Happy and You Know It
Claire Martin isn’t in a good place. A talented musician, she’s facing a grim reality: her band, Vagabond, has soared to stardom without her, a sexier singer leading the band in her place. Broke and desperate, Claire takes a job as a playgroup musician, answering an ad from a group of wealthy women on New York’s Upper East Side. These women seem to have it all: beauty, wealth, handsome husbands, gorgeous children, supportive friendships. The group leader, Whitney is an Instagram star, and the pictures she posts of the playgroup suggest nothing less than the ease of charmed, perfect lives. Claire is embraced by the women, and it doesn’t take long for her to see that there’s unrest beneath the surface. The women’s focus on wellness isn’t surprising, but their commitment to an eye-popping-ly expensive vitamin regimen called TrueMommy strikes Claire as strange. And it turns out that TrueMommy isn’t the only part of playgroup based on shocking deception.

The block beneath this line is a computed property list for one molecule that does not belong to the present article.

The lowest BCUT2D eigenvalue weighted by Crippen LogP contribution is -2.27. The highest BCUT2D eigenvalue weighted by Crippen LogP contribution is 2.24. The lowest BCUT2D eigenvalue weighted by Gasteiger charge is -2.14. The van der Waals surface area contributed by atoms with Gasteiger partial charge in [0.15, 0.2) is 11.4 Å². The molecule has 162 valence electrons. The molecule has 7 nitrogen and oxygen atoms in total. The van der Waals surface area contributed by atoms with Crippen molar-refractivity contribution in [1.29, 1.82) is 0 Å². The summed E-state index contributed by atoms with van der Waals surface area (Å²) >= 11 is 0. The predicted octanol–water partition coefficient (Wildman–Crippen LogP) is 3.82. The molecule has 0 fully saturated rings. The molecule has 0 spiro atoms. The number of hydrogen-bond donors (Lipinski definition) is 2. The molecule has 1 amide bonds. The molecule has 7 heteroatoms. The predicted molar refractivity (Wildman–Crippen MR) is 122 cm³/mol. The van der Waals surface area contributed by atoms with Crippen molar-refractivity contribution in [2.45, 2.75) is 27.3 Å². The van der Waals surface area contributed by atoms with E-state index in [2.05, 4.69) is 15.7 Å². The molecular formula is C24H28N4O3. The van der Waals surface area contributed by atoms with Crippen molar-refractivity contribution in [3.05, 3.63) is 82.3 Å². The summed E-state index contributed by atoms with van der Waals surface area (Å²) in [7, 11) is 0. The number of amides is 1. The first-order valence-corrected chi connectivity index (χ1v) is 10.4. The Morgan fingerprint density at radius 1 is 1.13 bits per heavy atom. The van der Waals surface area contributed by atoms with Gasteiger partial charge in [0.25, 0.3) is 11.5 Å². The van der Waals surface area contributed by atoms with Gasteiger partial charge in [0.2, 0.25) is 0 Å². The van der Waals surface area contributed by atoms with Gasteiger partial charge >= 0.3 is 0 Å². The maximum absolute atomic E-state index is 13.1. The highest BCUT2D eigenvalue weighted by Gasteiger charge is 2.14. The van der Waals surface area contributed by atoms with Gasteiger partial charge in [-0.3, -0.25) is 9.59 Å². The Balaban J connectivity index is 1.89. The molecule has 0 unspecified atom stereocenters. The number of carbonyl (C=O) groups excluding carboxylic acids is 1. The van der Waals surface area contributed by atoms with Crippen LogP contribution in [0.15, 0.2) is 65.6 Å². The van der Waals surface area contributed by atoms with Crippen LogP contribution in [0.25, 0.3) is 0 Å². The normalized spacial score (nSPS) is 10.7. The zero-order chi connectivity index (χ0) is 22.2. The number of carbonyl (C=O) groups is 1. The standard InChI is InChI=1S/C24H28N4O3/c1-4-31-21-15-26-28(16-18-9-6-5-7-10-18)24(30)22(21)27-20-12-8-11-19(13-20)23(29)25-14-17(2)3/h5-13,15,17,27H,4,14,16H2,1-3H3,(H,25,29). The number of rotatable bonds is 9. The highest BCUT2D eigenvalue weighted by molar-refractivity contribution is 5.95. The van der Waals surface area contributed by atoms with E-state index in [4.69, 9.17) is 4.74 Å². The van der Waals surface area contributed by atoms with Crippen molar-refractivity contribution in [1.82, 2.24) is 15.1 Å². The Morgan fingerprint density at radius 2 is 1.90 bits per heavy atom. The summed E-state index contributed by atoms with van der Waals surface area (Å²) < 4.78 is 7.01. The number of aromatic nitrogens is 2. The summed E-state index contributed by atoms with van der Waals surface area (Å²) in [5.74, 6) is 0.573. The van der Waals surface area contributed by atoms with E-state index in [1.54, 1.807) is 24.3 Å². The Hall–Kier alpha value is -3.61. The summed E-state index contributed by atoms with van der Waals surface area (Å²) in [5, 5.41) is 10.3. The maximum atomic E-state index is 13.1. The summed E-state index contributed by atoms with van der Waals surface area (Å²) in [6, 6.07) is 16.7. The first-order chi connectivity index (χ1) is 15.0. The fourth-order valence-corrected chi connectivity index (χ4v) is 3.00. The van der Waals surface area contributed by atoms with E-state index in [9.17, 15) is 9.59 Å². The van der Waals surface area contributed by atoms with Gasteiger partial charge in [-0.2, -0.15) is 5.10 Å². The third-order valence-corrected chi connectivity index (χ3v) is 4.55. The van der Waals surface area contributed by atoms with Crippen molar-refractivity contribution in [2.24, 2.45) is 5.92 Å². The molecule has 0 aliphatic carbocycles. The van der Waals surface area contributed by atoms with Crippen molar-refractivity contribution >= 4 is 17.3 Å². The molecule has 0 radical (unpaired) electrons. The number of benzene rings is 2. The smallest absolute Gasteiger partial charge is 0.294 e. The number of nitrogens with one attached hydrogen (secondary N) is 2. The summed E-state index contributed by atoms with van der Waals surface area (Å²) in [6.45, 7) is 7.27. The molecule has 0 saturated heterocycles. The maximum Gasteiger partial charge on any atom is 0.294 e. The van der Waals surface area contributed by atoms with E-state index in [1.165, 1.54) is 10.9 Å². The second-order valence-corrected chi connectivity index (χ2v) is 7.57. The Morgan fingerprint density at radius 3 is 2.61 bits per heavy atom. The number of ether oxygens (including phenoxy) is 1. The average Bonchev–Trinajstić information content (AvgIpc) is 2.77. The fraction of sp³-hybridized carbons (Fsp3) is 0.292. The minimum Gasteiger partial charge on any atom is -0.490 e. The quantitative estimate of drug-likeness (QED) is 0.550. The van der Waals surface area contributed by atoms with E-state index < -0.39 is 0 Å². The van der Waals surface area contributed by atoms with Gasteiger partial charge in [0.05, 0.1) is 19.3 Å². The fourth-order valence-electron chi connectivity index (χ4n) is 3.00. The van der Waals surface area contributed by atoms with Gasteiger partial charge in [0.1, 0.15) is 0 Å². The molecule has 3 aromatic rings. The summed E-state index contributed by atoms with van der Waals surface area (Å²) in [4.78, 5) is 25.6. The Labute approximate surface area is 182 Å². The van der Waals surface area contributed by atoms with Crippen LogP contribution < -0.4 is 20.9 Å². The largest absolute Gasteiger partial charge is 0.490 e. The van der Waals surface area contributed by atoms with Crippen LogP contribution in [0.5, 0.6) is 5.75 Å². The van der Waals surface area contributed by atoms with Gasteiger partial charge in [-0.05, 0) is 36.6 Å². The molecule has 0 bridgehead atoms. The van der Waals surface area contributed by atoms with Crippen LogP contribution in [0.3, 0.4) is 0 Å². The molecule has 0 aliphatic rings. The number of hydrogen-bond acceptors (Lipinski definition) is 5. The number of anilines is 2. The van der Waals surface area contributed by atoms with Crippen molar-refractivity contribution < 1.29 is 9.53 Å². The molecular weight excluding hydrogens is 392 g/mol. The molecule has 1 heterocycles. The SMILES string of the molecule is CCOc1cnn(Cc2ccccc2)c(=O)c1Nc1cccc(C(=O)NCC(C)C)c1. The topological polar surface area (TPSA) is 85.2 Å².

Happy and You Know It offers a glimpse of the rarified world of Instagram-able motherhood and the sometimes absurd wellness industry it feeds. Beneath the juicy, funny, gossipy surface are larger critiques of an industry exploiting women’s insecurities, leading women to believe that the only way to be a good mother (indeed, a TrueMommy) is to rely on expensive “solutions” promising support and fulfillment. Motherhood is an identity-shifting state, and the playgroup mothers stumble painfully while finding their footing. Too often, the wellness industry is there offering an easy place to land.
|Page Count||384 pages|
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